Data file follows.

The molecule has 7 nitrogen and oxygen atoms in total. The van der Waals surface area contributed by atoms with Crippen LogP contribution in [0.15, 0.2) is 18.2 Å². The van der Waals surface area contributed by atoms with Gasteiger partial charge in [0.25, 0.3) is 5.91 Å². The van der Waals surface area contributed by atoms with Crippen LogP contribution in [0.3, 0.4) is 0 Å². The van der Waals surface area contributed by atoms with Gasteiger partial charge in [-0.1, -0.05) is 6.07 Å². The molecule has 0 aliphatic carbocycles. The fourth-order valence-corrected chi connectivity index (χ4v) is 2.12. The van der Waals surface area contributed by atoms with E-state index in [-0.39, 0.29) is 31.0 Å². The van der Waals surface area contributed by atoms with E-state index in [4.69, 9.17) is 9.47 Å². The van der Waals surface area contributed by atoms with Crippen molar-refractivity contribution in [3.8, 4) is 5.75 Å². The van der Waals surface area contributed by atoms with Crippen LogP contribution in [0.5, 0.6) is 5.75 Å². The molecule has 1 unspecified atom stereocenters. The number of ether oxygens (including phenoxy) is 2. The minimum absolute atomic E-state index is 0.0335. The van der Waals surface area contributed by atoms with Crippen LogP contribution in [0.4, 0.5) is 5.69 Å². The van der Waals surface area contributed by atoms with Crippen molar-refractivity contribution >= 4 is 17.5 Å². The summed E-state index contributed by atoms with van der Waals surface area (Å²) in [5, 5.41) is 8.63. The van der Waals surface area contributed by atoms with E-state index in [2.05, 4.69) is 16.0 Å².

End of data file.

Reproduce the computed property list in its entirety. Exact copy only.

The molecule has 7 nitrogen and oxygen atoms in total. The van der Waals surface area contributed by atoms with Crippen LogP contribution in [0.15, 0.2) is 18.2 Å². The van der Waals surface area contributed by atoms with Gasteiger partial charge in [0.25, 0.3) is 5.91 Å². The van der Waals surface area contributed by atoms with Crippen LogP contribution in [0.3, 0.4) is 0 Å². The van der Waals surface area contributed by atoms with Gasteiger partial charge in [-0.1, -0.05) is 6.07 Å². The molecule has 0 aliphatic carbocycles. The fourth-order valence-corrected chi connectivity index (χ4v) is 2.12. The van der Waals surface area contributed by atoms with E-state index in [-0.39, 0.29) is 31.0 Å². The van der Waals surface area contributed by atoms with E-state index in [4.69, 9.17) is 9.47 Å². The van der Waals surface area contributed by atoms with Crippen molar-refractivity contribution in [3.8, 4) is 5.75 Å². The van der Waals surface area contributed by atoms with Crippen LogP contribution in [0.5, 0.6) is 5.75 Å². The molecule has 1 unspecified atom stereocenters. The number of ether oxygens (including phenoxy) is 2. The minimum absolute atomic E-state index is 0.0335. The van der Waals surface area contributed by atoms with Crippen LogP contribution in [0.4, 0.5) is 5.69 Å². The van der Waals surface area contributed by atoms with Crippen molar-refractivity contribution >= 4 is 17.5 Å². The summed E-state index contributed by atoms with van der Waals surface area (Å²) in [5, 5.41) is 8.63. The van der Waals surface area contributed by atoms with E-state index in [2.05, 4.69) is 16.0 Å².